Honestly, I think the mental aspect of projecting is the hardest. It's easy to stay psyched while I'm seeing incremental improvement such as when I figure out the beta for a move that unlocks a sequence. That's the physical part. But sometimes, there are lulls in forward progress and sometimes one even goes backwards. Somedays, even the easy parts feel hard. And that's where the mental struggle overtakes the physical. The emotional rollercoaster begins with negative self-talk and doubt. The hardest part of projecting for me is dealing with this rollercoaster my mind likes to hop onto. The mental anguish often feels more acute than any physical pain or weakness.
I think that for a long time, we climbers thought we weren't doing anything bad to the environment. We thought that we were the ones closest to nature because we were in these crazy off the beaten path places. But now there are more and more climbers in these far-flung locations. Our impacts are hard to ignore. From biological crust degradation in the deserts to human waste issues on glaciers, we have a negative impact. I think that's something that climbers don't want to look at. We don't want to acknowledge that what we are doing may be harming what we love most. It bothers me that I contribute to global warming by travelling around the world and driving across country. It bothers me that I'm part of the problem. I'm reminded of the little girl in the Bugs Bunny Cartoon who hugs Bugs tighter and tighter until she's strangling him. I don't want to love our climbing places to death.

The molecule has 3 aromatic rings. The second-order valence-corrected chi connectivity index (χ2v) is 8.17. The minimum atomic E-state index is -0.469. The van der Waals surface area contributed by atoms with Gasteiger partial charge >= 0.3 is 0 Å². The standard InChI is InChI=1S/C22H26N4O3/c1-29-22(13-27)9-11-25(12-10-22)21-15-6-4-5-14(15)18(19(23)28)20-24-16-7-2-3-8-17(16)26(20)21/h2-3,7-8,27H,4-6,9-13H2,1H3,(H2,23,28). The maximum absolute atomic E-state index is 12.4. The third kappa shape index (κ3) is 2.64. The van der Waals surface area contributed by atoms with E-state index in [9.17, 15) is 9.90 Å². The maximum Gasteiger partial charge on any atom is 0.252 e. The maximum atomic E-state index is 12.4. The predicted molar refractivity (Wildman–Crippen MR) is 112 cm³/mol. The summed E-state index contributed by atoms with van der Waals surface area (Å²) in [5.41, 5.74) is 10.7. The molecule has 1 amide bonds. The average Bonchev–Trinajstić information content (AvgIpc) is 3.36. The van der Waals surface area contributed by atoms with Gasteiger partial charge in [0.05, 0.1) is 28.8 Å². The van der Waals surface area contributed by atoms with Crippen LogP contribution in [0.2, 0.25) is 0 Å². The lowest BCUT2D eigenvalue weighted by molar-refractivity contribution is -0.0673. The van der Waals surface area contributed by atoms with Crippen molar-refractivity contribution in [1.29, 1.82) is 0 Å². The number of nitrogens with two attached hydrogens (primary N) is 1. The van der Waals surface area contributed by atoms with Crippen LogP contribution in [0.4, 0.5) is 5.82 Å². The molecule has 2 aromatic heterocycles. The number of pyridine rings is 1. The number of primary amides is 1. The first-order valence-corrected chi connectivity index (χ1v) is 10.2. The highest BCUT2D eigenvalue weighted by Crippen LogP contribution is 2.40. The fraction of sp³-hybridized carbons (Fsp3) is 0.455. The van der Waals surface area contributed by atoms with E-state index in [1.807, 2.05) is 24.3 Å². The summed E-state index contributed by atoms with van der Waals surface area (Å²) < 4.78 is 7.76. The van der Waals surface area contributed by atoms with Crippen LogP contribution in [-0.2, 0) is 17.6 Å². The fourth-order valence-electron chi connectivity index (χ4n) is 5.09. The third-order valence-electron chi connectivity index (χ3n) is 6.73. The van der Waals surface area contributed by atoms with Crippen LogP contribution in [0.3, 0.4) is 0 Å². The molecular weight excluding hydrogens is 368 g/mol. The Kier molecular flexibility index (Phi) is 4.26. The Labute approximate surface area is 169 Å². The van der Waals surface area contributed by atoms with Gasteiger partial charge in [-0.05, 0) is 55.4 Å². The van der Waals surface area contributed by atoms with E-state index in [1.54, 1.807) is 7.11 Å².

I'd like to introduce my peculiar niche of climbing to everyone. It's quite odd, climbing rock with ice tools, but it is so much fun! Dangling upside down from an ice tool and flipping from figure 9 to figure 4 is fun and I hope more people discover just how exciting this odd aspect of the sport can be! And once you've mastered the Fig 4/9, you can increase the difficulty by doing it dry tool style (DTS) without yaniros.